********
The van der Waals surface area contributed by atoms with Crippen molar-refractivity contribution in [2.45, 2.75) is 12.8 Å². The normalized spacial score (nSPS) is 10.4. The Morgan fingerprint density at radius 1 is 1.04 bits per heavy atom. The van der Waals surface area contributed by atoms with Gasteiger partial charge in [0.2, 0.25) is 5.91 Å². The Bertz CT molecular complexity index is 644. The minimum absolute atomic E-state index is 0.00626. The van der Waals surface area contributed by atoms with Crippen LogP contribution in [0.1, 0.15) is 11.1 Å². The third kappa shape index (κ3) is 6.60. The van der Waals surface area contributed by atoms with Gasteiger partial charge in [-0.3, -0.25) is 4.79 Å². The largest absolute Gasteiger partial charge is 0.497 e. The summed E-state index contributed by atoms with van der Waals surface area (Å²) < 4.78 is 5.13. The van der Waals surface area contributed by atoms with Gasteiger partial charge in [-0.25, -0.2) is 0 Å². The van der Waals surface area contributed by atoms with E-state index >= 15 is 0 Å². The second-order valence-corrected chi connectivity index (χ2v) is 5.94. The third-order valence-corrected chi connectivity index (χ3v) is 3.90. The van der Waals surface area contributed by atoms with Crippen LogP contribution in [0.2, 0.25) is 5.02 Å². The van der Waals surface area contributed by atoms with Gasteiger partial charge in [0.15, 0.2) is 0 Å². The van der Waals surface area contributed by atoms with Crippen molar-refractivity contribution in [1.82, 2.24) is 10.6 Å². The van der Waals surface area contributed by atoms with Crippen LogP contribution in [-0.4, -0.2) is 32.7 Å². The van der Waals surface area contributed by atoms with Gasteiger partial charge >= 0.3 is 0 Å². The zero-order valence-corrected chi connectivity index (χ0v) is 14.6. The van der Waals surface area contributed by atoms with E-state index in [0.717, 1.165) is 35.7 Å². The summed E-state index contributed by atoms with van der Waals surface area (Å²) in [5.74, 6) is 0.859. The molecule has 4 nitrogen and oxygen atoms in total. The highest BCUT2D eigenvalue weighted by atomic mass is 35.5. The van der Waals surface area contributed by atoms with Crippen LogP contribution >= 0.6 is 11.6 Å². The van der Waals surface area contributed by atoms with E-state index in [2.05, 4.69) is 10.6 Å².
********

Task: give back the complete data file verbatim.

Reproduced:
The van der Waals surface area contributed by atoms with Crippen molar-refractivity contribution in [2.45, 2.75) is 12.8 Å². The normalized spacial score (nSPS) is 10.4. The Morgan fingerprint density at radius 1 is 1.04 bits per heavy atom. The van der Waals surface area contributed by atoms with Gasteiger partial charge in [0.2, 0.25) is 5.91 Å². The Bertz CT molecular complexity index is 644. The minimum absolute atomic E-state index is 0.00626. The van der Waals surface area contributed by atoms with Crippen LogP contribution in [0.1, 0.15) is 11.1 Å². The third kappa shape index (κ3) is 6.60. The van der Waals surface area contributed by atoms with Gasteiger partial charge in [-0.3, -0.25) is 4.79 Å². The largest absolute Gasteiger partial charge is 0.497 e. The summed E-state index contributed by atoms with van der Waals surface area (Å²) < 4.78 is 5.13. The van der Waals surface area contributed by atoms with Gasteiger partial charge in [-0.25, -0.2) is 0 Å². The van der Waals surface area contributed by atoms with E-state index >= 15 is 0 Å². The second-order valence-corrected chi connectivity index (χ2v) is 5.94. The third-order valence-corrected chi connectivity index (χ3v) is 3.90. The van der Waals surface area contributed by atoms with Crippen LogP contribution in [0.2, 0.25) is 5.02 Å². The van der Waals surface area contributed by atoms with Gasteiger partial charge in [0.15, 0.2) is 0 Å². The van der Waals surface area contributed by atoms with Crippen molar-refractivity contribution in [1.82, 2.24) is 10.6 Å². The van der Waals surface area contributed by atoms with Crippen LogP contribution in [-0.4, -0.2) is 32.7 Å². The van der Waals surface area contributed by atoms with Gasteiger partial charge >= 0.3 is 0 Å². The zero-order valence-corrected chi connectivity index (χ0v) is 14.6. The van der Waals surface area contributed by atoms with E-state index in [0.717, 1.165) is 35.7 Å². The summed E-state index contributed by atoms with van der Waals surface area (Å²) in [5.74, 6) is 0.859. The molecule has 4 nitrogen and oxygen atoms in total. The highest BCUT2D eigenvalue weighted by atomic mass is 35.5. The van der Waals surface area contributed by atoms with Crippen LogP contribution >= 0.6 is 11.6 Å². The van der Waals surface area contributed by atoms with E-state index in [2.05, 4.69) is 10.6 Å².